Drugs A - Z

Couch grass (Agropyron repens, Elymus repens)

Generic Name: Couch grass

Category

Herbs & Supplements

Synonyms

Agropyron cristatum L., Agropyron desertorum, Agropyron elongatum, Agropyron intermedium, Agropyron mongolicum, Agropyron pectiniforme, Agropyron repens L. Beauv., Agropyron scabrifolium El Palmar INTA, Agropyron scabrifolium Seleccion Anguil, Agropyron smithii, Agropyron trachycaulum, Agropyron trichophorum, ayrik, chiendent, common couch, creeping quackgrass, crested wheatgrass, cutch, devil's grass, dog grass, durfa grass, echte quecke, Elymus repens, Elytrigia repens, grama, grama de las boticas, grama del norte, gramigna, gramigua, groesrod graminis rhizome, joula, kweek, najm, nejil, pied de poule, quackgrass, quick grass, quitch grass, Scotch quelch, Scotch grass, squaw wein, squaw wijn, triticum, Triticum repens L., twitch, twitchgrass, vigne squaw, wheat grass, witch grass.

Background

Couch grass is stated to possess diuretic properties due to the presence of carbohydrates such as mannitol and inulin. It has been traditionally used for urinary tract infections and conditions relating to the kidneys, such as kidney stones. The essential oil has been used for its antimicrobial effects, while the extracts of couch grass have been used as a dietary component in patients with diabetes. There is no formal clinical data available, however, to support these claims. Literature on couch grass is primarily in journals on botany and genomics.

Couch grass is listed by the Council of Europe as a natural source of food flavoring. In the United States, it is listed as GRAS (Generally Recognized as Safe).

Evidence

DISCLAIMER: These uses have been tested in humans or animals. Safety and effectiveness have not always been proven. Some of these conditions are potentially serious, and should be evaluated by a qualified healthcare provider.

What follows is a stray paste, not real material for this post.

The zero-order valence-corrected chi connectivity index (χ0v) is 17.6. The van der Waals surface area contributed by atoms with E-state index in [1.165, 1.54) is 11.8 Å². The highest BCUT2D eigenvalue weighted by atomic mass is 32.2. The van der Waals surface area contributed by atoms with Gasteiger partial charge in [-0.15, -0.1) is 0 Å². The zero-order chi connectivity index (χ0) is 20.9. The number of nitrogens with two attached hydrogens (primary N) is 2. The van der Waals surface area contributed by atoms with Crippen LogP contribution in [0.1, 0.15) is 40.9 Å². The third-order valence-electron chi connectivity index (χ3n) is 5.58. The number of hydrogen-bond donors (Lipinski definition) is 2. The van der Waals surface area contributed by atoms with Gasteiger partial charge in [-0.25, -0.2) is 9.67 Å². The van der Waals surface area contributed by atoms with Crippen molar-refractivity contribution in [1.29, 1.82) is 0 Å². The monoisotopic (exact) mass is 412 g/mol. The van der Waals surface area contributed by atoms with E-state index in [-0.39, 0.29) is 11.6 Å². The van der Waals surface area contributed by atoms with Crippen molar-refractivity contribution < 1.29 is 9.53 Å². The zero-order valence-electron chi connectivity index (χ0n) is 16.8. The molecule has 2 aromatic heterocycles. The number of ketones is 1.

Tradition

WARNING: DISCLAIMER: The below uses are based on tradition, scientific theories, or limited research. They often have not been thoroughly tested in humans, and safety and effectiveness have not always been proven. Some of these conditions are potentially serious, and should be evaluated by a qualified healthcare provider. There may be other proposed uses that are not listed below.
Anti-inflammatory, benign prostatic hypertrophy (BPH, enlarged prostate), bladder inflammation, bronchitis, chronic skin disorders, colds, constipation, cough, cystitis, demulcent (locally soothing agent), diabetes, diuretic, emollient (softens skin), expectorant (induces coughing), fever, flavoring, gallbladder stones, gout (foot inflammation), increased sweating, irrigation therapy, kidney disorders, kidney stones, laxative, liver disorders, inflammation (oral), prostatitis (enlarged prostate), rheumatic pain, tonic, urethritis (painful urination), urinary disorders, urinary tract infection (UTI).

Dosing

Adults (18 years and older):

There is no proven safe or effective dose for couch grass in adults. Traditionally, 4-8 grams of dried rhizome has been taken three times daily. As a liquid (1:1 in 25% alcohol) extract, 4-8 milliliters three times per day has been used. As a tincture (1:5 in 40% alcohol), 5-15 milliliters three times per day has been used.

Children (younger than 18 years):

There is no proven safe or effective dose for couch grass in children.

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